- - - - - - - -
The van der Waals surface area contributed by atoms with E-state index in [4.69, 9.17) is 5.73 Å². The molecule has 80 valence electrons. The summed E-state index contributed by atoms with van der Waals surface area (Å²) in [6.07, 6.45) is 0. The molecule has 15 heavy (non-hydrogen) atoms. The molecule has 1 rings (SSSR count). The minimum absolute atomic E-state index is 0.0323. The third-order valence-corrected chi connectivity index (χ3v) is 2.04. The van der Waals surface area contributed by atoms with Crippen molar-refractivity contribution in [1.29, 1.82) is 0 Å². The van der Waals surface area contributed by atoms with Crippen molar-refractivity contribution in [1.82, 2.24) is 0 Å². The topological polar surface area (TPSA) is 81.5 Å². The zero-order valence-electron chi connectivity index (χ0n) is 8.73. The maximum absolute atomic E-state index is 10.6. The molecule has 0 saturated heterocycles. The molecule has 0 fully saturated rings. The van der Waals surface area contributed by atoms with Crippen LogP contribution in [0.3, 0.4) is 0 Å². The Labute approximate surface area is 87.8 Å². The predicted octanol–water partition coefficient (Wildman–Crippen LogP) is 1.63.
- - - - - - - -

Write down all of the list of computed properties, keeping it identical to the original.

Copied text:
The van der Waals surface area contributed by atoms with E-state index in [4.69, 9.17) is 5.73 Å². The molecule has 80 valence electrons. The summed E-state index contributed by atoms with van der Waals surface area (Å²) in [6.07, 6.45) is 0. The molecule has 15 heavy (non-hydrogen) atoms. The molecule has 1 rings (SSSR count). The minimum absolute atomic E-state index is 0.0323. The third-order valence-corrected chi connectivity index (χ3v) is 2.04. The van der Waals surface area contributed by atoms with Crippen molar-refractivity contribution in [1.29, 1.82) is 0 Å². The van der Waals surface area contributed by atoms with Crippen molar-refractivity contribution in [1.82, 2.24) is 0 Å². The topological polar surface area (TPSA) is 81.5 Å². The zero-order valence-electron chi connectivity index (χ0n) is 8.73. The maximum absolute atomic E-state index is 10.6. The molecule has 0 saturated heterocycles. The molecule has 0 fully saturated rings. The van der Waals surface area contributed by atoms with Crippen LogP contribution in [0.3, 0.4) is 0 Å². The Labute approximate surface area is 87.8 Å². The predicted octanol–water partition coefficient (Wildman–Crippen LogP) is 1.63.